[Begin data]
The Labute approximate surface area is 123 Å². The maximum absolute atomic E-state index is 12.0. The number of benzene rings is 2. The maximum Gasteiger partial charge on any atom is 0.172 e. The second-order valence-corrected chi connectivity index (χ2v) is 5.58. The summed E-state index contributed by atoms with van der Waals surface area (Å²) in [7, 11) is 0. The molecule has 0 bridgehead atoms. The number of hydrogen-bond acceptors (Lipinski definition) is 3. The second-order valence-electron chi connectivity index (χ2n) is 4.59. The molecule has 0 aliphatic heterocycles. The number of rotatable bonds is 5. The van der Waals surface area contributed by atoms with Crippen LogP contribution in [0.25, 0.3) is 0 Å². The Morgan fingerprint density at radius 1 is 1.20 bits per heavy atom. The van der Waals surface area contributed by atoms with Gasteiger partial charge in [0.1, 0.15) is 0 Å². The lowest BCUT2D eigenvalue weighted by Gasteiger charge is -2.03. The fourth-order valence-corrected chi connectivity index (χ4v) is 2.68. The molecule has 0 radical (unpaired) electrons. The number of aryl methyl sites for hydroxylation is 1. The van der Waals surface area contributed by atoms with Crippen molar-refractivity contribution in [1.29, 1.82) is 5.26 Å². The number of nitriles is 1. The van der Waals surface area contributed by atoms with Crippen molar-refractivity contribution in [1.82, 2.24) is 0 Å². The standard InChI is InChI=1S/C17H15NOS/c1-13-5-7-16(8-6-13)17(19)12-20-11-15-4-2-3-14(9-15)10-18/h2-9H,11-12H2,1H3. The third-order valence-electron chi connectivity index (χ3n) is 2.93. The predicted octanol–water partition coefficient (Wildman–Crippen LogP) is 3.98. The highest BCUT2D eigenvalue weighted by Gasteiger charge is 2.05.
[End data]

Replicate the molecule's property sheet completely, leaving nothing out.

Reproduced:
The Labute approximate surface area is 123 Å². The maximum absolute atomic E-state index is 12.0. The number of benzene rings is 2. The maximum Gasteiger partial charge on any atom is 0.172 e. The second-order valence-corrected chi connectivity index (χ2v) is 5.58. The summed E-state index contributed by atoms with van der Waals surface area (Å²) in [7, 11) is 0. The molecule has 0 bridgehead atoms. The number of hydrogen-bond acceptors (Lipinski definition) is 3. The second-order valence-electron chi connectivity index (χ2n) is 4.59. The molecule has 0 aliphatic heterocycles. The number of rotatable bonds is 5. The van der Waals surface area contributed by atoms with Crippen LogP contribution in [0.25, 0.3) is 0 Å². The Morgan fingerprint density at radius 1 is 1.20 bits per heavy atom. The van der Waals surface area contributed by atoms with Gasteiger partial charge in [0.1, 0.15) is 0 Å². The lowest BCUT2D eigenvalue weighted by Gasteiger charge is -2.03. The fourth-order valence-corrected chi connectivity index (χ4v) is 2.68. The molecule has 0 radical (unpaired) electrons. The number of aryl methyl sites for hydroxylation is 1. The van der Waals surface area contributed by atoms with Crippen molar-refractivity contribution in [1.29, 1.82) is 5.26 Å². The number of nitriles is 1. The van der Waals surface area contributed by atoms with Crippen molar-refractivity contribution in [1.82, 2.24) is 0 Å². The standard InChI is InChI=1S/C17H15NOS/c1-13-5-7-16(8-6-13)17(19)12-20-11-15-4-2-3-14(9-15)10-18/h2-9H,11-12H2,1H3. The third-order valence-electron chi connectivity index (χ3n) is 2.93. The predicted octanol–water partition coefficient (Wildman–Crippen LogP) is 3.98. The highest BCUT2D eigenvalue weighted by Gasteiger charge is 2.05.